For our actual dinner, we decided to try Cocina Cucamonga Mexican Grill, a restaurant in DCA that neither of us had ever eaten at before. They had a special item on the menu for the Food & Wine Festival, a shredded pork tostada with grilled pineapple slaw and chipotle crema.
This dish was actually very tasty. I don’t always enjoy pineapple, but the sweetness of the fruit was offset enough by the chipotle, and together, they made a really nice combination. I was particularly surprised by the rice. Generally, I’ve found so-called Spanish rice to be a little bland, particularly at places like a counter-service restaurant in a theme park. However, this was much better seasoned than expected. Overall, this dish makes me willing to come back to this restaurant again in the future.
Separate from the Food & Wine Festival, we also tried the new BBQ menu at the River Belle Terrace on this trip. Previously, I had enjoyed breakfasts and lunches at the River Belle Terrace. We had also enjoyed the all-you-can-eat BBQ at Big Thunder Ranch, but, sadly, that restaurant has been closed for good. River Belle Terrace just launched their new menu a few months ago. I’d seen good reviews online, we like BBQ, and it’s a Disneyland restaurant we hadn’t eaten at yet, so of course we went.
We started with the creamy cheese dip, which was served with toasted bread and celery. It was a little spicy, but not overwhelmingly so. The toasted bread it came with made for a nice combination with the cheese. It was almost like eating a little tiny pot of fondue.
For our meals, my wife and I each chose sandwiches. All entrees come with baked beans and an additional side; my wife and I both opted for the potato salad. I considered the tater tots, but we had been driving all day, and I wanted something a little less greasy.
I ordered the beef brisket sandwich, which has smoked provolone cheese and fried onions with steak sauce mayo. I’ve had good brisket sandwiches and bad brisket sandwiches, and even smoked my own brisket. This was one of the better ones. The meat was moist and tender without tasting greasy or overly fatty. I could definitely taste the smoke in the cheese. The steak sauce mayo was a nice accent without being overwhelming. Most importantly for me, the fried onions were pretty unobtrusive. I’ve had sandwiches with so many fried onions that’s all I can taste; that was definitely not the case here. They added a nice touch, but didn’t turn it into an onion sandwich.
My wife ordered the pulled pork sandwich. She also appreciated the relative lack of grease, and commented that she enjoyed the cole slaw on it. I mention that because she normally does not enjoy cole slaw.
The baked beans were a nice combination of several types of beans, and the potato salad was well-made and seasoned. However, we both agreed that there was nothing particularly remarkable about any of it. They were perfectly serviceable sandwiches and sides, but didn’t really justify the price the restaurant charges.
My wife had made a point of saving room for dessert. I hadn’t saved room, but ordered dessert anyway. As it turns out, that wasn’t an issue as, unlike the sandwiches, the desserts were not particularly big. In fact, they were kind of on the small side.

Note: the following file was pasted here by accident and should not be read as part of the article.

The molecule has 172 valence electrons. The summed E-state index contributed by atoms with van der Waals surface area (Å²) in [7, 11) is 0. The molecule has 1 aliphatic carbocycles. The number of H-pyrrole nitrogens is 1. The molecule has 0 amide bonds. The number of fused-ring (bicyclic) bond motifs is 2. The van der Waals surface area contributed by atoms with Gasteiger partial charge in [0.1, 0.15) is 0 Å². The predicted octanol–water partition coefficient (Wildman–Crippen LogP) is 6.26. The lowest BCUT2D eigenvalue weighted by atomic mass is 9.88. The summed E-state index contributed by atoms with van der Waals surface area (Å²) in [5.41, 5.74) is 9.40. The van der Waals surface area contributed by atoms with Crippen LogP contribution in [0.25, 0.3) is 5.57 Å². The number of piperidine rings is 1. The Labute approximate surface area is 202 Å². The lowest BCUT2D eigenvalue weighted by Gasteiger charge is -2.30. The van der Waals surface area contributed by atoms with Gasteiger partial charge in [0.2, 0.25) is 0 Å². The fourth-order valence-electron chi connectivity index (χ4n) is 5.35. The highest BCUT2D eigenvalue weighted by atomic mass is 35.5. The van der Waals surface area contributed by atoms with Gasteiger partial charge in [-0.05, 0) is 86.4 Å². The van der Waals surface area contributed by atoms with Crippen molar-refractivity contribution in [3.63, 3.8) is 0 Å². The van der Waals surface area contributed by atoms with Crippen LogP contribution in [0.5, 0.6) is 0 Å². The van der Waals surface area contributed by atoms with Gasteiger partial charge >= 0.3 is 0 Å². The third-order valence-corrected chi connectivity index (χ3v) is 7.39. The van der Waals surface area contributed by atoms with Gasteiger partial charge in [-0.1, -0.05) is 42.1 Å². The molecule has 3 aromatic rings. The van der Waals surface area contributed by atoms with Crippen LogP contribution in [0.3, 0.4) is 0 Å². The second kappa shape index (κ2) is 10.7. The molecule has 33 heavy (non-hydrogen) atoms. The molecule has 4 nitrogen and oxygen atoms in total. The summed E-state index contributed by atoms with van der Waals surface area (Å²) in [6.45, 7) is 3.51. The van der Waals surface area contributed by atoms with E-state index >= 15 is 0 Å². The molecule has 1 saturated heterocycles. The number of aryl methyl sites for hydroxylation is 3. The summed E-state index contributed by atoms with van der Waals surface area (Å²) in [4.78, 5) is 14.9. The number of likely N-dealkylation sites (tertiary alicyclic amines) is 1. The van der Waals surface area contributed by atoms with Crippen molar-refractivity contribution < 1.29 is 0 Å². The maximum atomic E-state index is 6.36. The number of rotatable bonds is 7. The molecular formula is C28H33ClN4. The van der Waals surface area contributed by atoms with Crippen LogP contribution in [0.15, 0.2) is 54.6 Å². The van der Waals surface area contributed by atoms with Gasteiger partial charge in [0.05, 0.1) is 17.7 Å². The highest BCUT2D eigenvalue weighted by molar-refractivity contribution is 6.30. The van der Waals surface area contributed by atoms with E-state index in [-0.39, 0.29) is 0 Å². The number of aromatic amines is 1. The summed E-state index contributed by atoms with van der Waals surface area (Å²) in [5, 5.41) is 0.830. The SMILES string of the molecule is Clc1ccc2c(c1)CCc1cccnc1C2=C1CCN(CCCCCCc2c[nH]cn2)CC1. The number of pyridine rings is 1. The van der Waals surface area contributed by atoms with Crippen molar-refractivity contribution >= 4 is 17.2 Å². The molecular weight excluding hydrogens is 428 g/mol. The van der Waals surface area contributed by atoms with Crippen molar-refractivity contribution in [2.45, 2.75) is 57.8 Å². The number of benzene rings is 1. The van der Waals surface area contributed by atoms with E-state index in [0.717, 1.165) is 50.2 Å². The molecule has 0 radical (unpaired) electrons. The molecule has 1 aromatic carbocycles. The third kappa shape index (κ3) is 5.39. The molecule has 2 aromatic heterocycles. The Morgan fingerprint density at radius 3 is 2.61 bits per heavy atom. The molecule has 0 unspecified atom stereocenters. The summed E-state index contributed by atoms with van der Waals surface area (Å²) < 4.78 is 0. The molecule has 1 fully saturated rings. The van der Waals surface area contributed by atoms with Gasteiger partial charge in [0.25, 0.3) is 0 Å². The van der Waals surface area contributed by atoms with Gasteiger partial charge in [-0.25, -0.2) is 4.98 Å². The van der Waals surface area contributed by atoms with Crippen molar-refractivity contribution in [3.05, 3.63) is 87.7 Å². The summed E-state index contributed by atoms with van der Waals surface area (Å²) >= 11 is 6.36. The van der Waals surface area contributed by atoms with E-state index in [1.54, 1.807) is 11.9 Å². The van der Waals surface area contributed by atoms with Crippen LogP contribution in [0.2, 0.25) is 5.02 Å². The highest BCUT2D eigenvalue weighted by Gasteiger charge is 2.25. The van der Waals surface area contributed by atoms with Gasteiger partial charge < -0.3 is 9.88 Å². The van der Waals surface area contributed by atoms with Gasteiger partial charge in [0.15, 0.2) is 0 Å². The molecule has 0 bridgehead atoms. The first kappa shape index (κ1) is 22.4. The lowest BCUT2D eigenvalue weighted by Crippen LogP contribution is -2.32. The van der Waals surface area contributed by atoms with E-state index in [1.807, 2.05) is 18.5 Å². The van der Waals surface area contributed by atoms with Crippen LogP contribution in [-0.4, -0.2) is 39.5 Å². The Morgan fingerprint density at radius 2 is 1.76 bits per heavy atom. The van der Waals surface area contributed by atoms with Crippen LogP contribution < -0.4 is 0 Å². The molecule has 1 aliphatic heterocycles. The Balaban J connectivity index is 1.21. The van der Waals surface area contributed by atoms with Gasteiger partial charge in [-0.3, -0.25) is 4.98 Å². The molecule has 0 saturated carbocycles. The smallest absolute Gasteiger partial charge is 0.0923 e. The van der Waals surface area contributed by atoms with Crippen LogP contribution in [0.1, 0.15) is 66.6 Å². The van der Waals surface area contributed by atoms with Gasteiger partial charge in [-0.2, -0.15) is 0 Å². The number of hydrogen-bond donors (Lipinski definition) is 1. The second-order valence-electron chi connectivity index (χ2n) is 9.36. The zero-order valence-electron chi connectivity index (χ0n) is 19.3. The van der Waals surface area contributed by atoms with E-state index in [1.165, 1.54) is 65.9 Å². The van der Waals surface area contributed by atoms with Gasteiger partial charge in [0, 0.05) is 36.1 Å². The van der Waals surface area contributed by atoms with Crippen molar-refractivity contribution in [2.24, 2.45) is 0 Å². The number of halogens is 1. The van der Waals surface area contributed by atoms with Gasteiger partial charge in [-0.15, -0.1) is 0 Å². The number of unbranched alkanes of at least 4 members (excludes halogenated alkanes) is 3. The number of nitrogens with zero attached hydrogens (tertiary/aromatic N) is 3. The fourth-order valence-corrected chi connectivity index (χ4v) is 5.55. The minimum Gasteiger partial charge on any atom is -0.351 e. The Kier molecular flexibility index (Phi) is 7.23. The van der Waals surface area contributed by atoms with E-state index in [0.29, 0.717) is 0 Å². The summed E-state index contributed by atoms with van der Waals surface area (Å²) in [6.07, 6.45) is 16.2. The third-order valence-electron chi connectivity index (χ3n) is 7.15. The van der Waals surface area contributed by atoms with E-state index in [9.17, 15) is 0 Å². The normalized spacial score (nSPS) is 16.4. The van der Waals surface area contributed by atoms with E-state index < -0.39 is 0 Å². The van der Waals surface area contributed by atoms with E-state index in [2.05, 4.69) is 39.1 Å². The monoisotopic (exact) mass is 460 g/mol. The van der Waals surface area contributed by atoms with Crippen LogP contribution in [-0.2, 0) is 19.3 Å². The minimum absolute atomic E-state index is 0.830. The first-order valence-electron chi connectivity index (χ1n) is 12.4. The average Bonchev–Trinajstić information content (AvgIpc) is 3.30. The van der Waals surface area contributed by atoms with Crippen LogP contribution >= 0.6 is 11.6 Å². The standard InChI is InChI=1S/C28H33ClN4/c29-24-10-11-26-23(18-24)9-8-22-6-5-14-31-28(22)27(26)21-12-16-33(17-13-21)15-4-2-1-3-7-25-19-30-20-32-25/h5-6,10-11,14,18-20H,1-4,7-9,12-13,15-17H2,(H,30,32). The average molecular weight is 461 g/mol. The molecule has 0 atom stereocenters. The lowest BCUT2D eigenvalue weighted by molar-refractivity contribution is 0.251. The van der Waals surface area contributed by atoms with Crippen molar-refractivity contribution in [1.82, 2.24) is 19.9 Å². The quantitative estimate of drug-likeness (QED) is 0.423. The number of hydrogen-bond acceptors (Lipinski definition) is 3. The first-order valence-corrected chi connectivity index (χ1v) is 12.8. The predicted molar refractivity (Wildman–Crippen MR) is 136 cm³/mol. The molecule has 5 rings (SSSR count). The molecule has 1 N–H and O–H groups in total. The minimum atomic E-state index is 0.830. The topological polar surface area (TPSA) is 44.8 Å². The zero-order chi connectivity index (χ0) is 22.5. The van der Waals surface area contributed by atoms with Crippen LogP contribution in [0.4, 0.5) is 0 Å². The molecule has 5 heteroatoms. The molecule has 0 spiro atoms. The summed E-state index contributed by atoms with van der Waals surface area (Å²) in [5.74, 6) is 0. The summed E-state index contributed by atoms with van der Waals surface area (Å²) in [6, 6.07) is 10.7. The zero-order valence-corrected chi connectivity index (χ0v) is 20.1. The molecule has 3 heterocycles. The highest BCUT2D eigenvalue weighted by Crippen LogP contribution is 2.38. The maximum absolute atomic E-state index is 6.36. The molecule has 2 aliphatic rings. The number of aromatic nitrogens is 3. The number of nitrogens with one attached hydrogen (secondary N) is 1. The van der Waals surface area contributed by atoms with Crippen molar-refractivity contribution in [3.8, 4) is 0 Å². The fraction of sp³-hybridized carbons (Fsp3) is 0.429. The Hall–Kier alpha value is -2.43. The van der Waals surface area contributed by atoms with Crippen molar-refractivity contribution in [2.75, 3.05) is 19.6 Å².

My wife ordered the maple, apple & bacon bundt cake, and she let me have a bite. It was moist and delicious, but the restaurant changes $8 for what is probably a $5 portion. She was particularly disappointed because she hadn’t had as much of the cheese dip or beans or potato salad as she had wanted, because she had expected a much larger dessert.
While we were waiting to be seated, I heard the couple in front of us tell the hostess that they just wanted to try the restaurant’s famous cheesecake. (This was the first time I had heard of their cheesecake, but there you go.) So I ordered the fried cheesecake, to see what the fuss was about.
It’s for the best that I hadn’t been saving room, since it was even smaller than the bundt cake, The whole thing was maybe the size of a flattened Snickers bar. The breading/coating was pretty thick compared to the amount of cheesecake, so it was very difficult to actually cut through it without melted cheesecake squirting everywhere. It came with some fruit and--once again--some industrial-strength whipped cream. I’m glad I ate all my dinner, otherwise I would have gone away hungry.
I don’t like to complain about prices at Disneyland, because I go in knowing that it’s not a cheap place to be. However, in the past, I have generally felt like I’ve gotten good value for my money. In the case of the new River Belle Terrace, I don’t feel that’s the case. The quality of the food was just fine, but that’s not enough to justify these prices. It’s certainly no substitute for the defunct Big Thunder Ranch.
Overall, we’ve come to the conclusion that when we’re in the parks, we prefer to stick with counter service restaurants. The quality of food and service at the table service restaurants has been on a decline, while prices have increased. We figure that unless you’re getting a special experience, like at the Blue Bayou, the table service restaurants aren’t worth the expense in both money and time spent waiting. So I honestly can’t recommend the River Belle Terrace as a place to eat in Disneyland.
Overall, though, we had a great series of dining experiences on this trip. In addition to the Food & Wine Festival, we had a couple of particularly special meals. So special, in fact, that they deserve their own entries. So in the weeks to come, I will be writing about our afternoon tea at Steakhouse 55, and our dinner at the extremely exclusive Club 33.
Do you have a favorite place to eat at the Disneyland Resort? Have you had better experiences with table service restaurants than we have? If so, please let me know in the comments.
See you next week!